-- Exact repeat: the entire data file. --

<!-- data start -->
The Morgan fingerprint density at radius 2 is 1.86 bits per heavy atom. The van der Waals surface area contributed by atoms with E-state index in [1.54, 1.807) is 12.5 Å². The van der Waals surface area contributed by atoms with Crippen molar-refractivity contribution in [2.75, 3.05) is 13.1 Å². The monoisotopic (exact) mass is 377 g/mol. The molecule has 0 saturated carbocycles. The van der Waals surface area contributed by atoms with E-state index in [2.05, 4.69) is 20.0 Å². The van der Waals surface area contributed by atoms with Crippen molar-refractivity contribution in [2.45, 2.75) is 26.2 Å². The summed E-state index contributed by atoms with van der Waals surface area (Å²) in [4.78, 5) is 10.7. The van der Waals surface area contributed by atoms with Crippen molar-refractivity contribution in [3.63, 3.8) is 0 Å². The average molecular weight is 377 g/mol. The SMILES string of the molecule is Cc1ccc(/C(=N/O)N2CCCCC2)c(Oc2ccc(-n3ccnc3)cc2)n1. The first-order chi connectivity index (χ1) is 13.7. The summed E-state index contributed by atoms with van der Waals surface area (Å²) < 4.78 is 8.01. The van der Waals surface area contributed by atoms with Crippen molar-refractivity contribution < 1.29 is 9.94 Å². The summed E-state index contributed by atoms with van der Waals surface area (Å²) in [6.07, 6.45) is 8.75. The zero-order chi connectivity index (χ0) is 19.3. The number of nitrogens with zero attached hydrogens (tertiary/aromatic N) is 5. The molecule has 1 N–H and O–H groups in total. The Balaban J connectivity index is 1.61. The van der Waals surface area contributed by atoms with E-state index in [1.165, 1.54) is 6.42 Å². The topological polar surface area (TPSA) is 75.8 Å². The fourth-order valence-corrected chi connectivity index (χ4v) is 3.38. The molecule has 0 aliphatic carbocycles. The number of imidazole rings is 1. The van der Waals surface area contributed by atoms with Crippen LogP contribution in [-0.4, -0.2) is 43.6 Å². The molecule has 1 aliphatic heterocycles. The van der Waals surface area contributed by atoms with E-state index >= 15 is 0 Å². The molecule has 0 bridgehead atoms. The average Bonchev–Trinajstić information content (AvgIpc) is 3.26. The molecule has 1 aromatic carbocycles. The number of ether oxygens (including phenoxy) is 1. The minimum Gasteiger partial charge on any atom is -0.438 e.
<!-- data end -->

The Morgan fingerprint density at radius 2 is 1.86 bits per heavy atom. The van der Waals surface area contributed by atoms with E-state index in [1.54, 1.807) is 12.5 Å². The van der Waals surface area contributed by atoms with Crippen molar-refractivity contribution in [2.75, 3.05) is 13.1 Å². The monoisotopic (exact) mass is 377 g/mol. The molecule has 0 saturated carbocycles. The van der Waals surface area contributed by atoms with E-state index in [2.05, 4.69) is 20.0 Å². The van der Waals surface area contributed by atoms with Crippen molar-refractivity contribution in [2.45, 2.75) is 26.2 Å². The summed E-state index contributed by atoms with van der Waals surface area (Å²) in [4.78, 5) is 10.7. The van der Waals surface area contributed by atoms with Crippen molar-refractivity contribution in [3.63, 3.8) is 0 Å². The average molecular weight is 377 g/mol. The SMILES string of the molecule is Cc1ccc(/C(=N/O)N2CCCCC2)c(Oc2ccc(-n3ccnc3)cc2)n1. The first-order chi connectivity index (χ1) is 13.7. The summed E-state index contributed by atoms with van der Waals surface area (Å²) < 4.78 is 8.01. The van der Waals surface area contributed by atoms with Crippen molar-refractivity contribution < 1.29 is 9.94 Å². The summed E-state index contributed by atoms with van der Waals surface area (Å²) in [6.07, 6.45) is 8.75. The zero-order chi connectivity index (χ0) is 19.3. The number of nitrogens with zero attached hydrogens (tertiary/aromatic N) is 5. The molecule has 1 N–H and O–H groups in total. The Balaban J connectivity index is 1.61. The van der Waals surface area contributed by atoms with E-state index in [1.165, 1.54) is 6.42 Å². The topological polar surface area (TPSA) is 75.8 Å². The fourth-order valence-corrected chi connectivity index (χ4v) is 3.38. The molecule has 0 aliphatic carbocycles. The number of imidazole rings is 1. The van der Waals surface area contributed by atoms with Crippen LogP contribution in [-0.4, -0.2) is 43.6 Å². The molecule has 1 aliphatic heterocycles. The van der Waals surface area contributed by atoms with E-state index >= 15 is 0 Å². The molecule has 0 bridgehead atoms. The average Bonchev–Trinajstić information content (AvgIpc) is 3.26. The molecule has 1 aromatic carbocycles. The number of ether oxygens (including phenoxy) is 1. The minimum Gasteiger partial charge on any atom is -0.438 e.